The summer season is winding down and migrations are underway. Bob Danley of the Bitterroot Outdoor Journal noted a migration of Common Nighthawks in Minnesota recently, where birders counted 27,000 birds. Birds in Western Montana are migrating or getting ready to fly away, while others are fattening up for winter. Bob saw 21 wild turkeys in his Lolo neighborhood this week. There are also family flocks of Mountain Bluebirds (see the one munching a grasshopper in photo above), and Chipping Sparrows. For the summer, Bob has seen 85 bird species this summer. Right now, the best place and time of day for birding - early morning sunlight at the edge of forests.

A good place to visit is the Willoughby 40 area, directly east of Bell Crossing. You will see warblers, finches, sparrows and hawks. They are taking advantage of an abundance of grasshoppers (see photo above). Fun fact - there are 55 species of grasshoppers in Western Montana. Wildflowers are pretty much done for the year, but you can still see Rubber Rabbitbrush (photo below) which is a good nectar source for late season butterflies. Not as many butterflies in the area this year, but you can still see Coppers, Commas, Fritillaries and Woodland Skippers (photos below) up at Willoughby 40 (photo below). Dragonflies you might see at the Chief Looking Glass Fishing Access near Florance include Shadow Darners (photos below). Wrapping up the views around the Bitterroot Valley, there are a few mushrooms like the Wooly chanterelle (photo below), which Danley saw along the Bass Creek trail. The Bitterroot Outdoor Journal is heard Wednesday mornings during the 7:30 a.m. Bitterroot Morning newscast on 1240 AM KLYQ and on klyq.com.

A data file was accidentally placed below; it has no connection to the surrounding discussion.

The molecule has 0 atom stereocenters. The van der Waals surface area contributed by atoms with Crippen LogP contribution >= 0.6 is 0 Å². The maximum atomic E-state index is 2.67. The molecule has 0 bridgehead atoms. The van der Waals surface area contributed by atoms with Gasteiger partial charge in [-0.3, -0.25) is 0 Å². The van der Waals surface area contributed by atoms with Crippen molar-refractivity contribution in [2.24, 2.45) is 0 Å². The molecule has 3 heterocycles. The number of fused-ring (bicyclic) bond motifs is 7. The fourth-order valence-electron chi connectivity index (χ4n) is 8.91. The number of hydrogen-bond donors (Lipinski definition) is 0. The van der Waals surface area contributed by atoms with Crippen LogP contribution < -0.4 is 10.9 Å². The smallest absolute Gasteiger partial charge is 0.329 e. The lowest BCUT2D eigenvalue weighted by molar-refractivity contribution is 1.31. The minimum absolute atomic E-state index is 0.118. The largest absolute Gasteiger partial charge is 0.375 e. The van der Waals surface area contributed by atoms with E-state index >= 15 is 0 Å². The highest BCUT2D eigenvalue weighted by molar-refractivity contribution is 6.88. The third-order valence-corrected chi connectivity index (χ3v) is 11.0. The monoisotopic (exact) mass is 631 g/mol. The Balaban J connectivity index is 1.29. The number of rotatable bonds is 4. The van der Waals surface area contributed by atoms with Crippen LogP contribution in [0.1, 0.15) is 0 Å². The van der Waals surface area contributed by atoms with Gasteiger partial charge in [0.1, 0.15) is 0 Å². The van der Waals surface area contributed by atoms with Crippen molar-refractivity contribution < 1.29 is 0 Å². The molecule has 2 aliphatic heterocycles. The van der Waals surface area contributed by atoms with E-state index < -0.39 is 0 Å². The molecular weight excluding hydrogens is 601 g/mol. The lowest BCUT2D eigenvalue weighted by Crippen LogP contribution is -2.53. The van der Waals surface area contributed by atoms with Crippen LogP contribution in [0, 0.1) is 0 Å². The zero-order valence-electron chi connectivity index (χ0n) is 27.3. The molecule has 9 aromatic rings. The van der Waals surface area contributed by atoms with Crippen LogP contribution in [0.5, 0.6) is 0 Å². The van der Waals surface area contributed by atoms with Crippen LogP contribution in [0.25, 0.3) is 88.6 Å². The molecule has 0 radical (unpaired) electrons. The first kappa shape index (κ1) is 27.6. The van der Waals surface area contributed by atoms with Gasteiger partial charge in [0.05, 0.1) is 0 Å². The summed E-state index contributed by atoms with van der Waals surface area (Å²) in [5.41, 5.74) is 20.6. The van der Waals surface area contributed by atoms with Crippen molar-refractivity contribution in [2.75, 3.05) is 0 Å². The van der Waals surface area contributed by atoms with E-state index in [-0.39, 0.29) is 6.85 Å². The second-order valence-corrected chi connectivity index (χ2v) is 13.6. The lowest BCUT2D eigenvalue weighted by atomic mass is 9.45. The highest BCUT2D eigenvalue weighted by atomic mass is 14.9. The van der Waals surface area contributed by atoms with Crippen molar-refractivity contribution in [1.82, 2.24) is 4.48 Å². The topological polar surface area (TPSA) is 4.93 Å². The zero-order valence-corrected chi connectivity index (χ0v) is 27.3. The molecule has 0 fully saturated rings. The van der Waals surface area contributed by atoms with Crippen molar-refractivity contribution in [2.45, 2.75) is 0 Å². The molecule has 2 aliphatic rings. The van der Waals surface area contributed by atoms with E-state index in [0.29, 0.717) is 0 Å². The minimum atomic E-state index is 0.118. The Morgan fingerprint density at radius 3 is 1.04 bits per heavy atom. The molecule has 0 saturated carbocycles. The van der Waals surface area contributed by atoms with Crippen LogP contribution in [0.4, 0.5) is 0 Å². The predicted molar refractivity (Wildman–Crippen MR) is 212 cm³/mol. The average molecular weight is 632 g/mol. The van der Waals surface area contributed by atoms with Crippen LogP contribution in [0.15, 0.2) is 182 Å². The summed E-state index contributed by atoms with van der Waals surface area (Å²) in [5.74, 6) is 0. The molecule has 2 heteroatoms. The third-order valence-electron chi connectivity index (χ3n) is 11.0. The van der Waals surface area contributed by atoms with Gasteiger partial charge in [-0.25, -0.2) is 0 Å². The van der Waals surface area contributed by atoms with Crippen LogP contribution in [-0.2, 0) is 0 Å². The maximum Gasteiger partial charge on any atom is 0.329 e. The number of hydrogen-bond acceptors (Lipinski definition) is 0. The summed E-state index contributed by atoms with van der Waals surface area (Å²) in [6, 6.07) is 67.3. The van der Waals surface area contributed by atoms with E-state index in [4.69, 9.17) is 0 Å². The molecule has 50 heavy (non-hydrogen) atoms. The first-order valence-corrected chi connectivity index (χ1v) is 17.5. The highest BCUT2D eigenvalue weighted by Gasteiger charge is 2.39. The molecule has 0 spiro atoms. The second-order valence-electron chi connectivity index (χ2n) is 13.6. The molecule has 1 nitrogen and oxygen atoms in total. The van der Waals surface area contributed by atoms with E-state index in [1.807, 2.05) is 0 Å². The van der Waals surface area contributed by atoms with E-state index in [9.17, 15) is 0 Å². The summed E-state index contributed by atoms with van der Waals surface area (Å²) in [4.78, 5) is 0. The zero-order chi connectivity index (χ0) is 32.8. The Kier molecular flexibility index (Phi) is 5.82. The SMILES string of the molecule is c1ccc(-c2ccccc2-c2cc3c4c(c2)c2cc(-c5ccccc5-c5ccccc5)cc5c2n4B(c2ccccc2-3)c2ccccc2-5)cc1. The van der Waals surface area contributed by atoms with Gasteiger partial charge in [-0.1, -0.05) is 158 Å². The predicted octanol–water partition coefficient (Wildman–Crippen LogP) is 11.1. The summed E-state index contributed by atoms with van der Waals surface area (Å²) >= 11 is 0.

Willoughby 40. (Bob Danley Photo)
Rubber Rabbitbrush at Willoughby. (Bob Danley Photo)
Woodland Skipper butterfly. (Bob Danley Photo)
Shadow Darner dragonflies. (Bob Danley Photos)
Wooly Chanterelle mushrooms. (Bob Danley photos)